Banjul, Gambia – The Gambian government will continue to accord high priority to fisheries and aquaculture in its development agenda, Vice President Isatou Njie-Saidy, assured here at the weekend, citing the sector’s potentials and contributions to the promotion of the health of Gambians through good nutrition.
Mrs. Njie-Saidy made the pledge while addressing the opening session of the sub-regional fisheries commission, attended by ministers in charge of fisheries in West Africa.
She said the sector was also contributing to poverty reduction and employment creation for the population, adding that the sector’s contribution to Gambia’s GDP was estimated at 5 percent.
She said the figure was far below the expected optimal contribution to the GDP, promising that no effort would be spared by the government to attain a higher contribution rate in accordance with the Gambia vision 2020 and the PRSP II.
The Gambian VP stressed the role of women in the fishing sector, adding that women played active roles in fishing processes — ranging from catching to processing and marketing of fishes.
She said the major challenge within the fisheries sectors was ‘the conservation of our fisheries stock”.
Njie-Saidy said that recent statistics indicated that the fish stock continued to decline, particularly, the high value demersals, blaming the problem on over fishing, aggravated by the use of inappropriate fishing methods, poaching by unlicensed vessels and illegal fishing in the region’s territorial waters by unscrupulous fisheries operators.
“We should assume our responsibilities in the sea ports and leave no stone unturned to put a definite end to this menace”, she urged and called on the commission to strengthen the join surveillance to protect ‘our depleting fish stock particularly for countries like the Gambia with limited capacities in surveillance’.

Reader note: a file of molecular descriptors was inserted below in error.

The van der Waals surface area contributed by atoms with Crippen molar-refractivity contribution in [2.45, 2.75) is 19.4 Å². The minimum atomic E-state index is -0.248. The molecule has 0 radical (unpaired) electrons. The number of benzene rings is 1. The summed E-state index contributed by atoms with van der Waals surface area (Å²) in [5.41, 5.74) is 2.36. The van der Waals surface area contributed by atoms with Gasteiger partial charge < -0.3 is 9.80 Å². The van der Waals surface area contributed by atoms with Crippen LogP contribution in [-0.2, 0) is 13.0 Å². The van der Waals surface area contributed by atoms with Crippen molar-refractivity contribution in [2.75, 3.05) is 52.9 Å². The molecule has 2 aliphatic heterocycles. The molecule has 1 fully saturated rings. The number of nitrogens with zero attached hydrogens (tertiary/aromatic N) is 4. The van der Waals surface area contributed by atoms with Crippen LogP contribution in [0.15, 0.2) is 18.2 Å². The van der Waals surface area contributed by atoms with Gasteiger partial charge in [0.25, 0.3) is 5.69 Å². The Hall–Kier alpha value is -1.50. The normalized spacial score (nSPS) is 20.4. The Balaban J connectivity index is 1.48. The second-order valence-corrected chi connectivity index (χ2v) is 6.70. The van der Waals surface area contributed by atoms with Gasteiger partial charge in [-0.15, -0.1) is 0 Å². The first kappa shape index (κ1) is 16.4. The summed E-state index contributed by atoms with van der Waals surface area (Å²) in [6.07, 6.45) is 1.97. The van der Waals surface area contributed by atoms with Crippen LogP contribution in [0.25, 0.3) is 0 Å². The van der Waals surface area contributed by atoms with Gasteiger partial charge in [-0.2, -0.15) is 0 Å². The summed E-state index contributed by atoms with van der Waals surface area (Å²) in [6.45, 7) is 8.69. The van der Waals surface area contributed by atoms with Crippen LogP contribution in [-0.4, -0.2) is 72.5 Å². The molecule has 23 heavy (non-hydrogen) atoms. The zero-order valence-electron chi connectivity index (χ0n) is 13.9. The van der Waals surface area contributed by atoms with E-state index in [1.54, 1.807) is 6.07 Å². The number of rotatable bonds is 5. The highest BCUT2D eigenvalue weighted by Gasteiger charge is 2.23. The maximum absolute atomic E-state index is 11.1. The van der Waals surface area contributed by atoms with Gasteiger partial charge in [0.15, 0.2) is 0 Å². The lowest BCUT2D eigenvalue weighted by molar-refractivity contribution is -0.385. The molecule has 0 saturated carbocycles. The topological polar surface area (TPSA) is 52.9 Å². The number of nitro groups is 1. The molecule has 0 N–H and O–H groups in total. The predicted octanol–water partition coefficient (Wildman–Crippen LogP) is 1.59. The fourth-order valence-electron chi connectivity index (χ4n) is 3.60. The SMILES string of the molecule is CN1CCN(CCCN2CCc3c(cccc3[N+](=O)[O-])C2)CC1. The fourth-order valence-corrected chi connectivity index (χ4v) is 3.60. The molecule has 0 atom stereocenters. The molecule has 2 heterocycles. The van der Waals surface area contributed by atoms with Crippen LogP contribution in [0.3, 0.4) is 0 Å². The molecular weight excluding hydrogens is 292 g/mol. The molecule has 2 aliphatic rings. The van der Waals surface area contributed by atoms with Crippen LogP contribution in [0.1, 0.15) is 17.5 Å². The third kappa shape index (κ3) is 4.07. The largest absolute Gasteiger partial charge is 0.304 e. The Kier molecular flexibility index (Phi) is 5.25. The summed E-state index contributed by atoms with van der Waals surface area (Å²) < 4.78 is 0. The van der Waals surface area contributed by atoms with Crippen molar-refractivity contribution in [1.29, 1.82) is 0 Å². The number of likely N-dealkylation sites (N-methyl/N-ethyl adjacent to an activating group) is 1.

She suggested that the commission should intensify its resource mobilization activities to build the needed capacities in member countries as required.
‘And to enhance competitiveness for the optimal utilization of our fish and fish product, the commission should again intensify arrangements with member countries for the speedy accreditation of the fishery laboratories to ensure better access to international markets,’ Njie-Saidy said.
According to her, the current fishing agreements are inequitable and consequently of little benefit to coastal states that own these invaluable God-given natural resources.
“International trade in fish and fishery products should be fair and equitable, and should not compromise the sustainable development of fisheries and responsible utilization of living aquatic resources”, she said.
She pointed out that there should not be any hidden barriers to trade which limits the consumer’s freedom of choice of supplier or that restricts market access.
Pana, 19 december 2010
Source: Afrique en ligne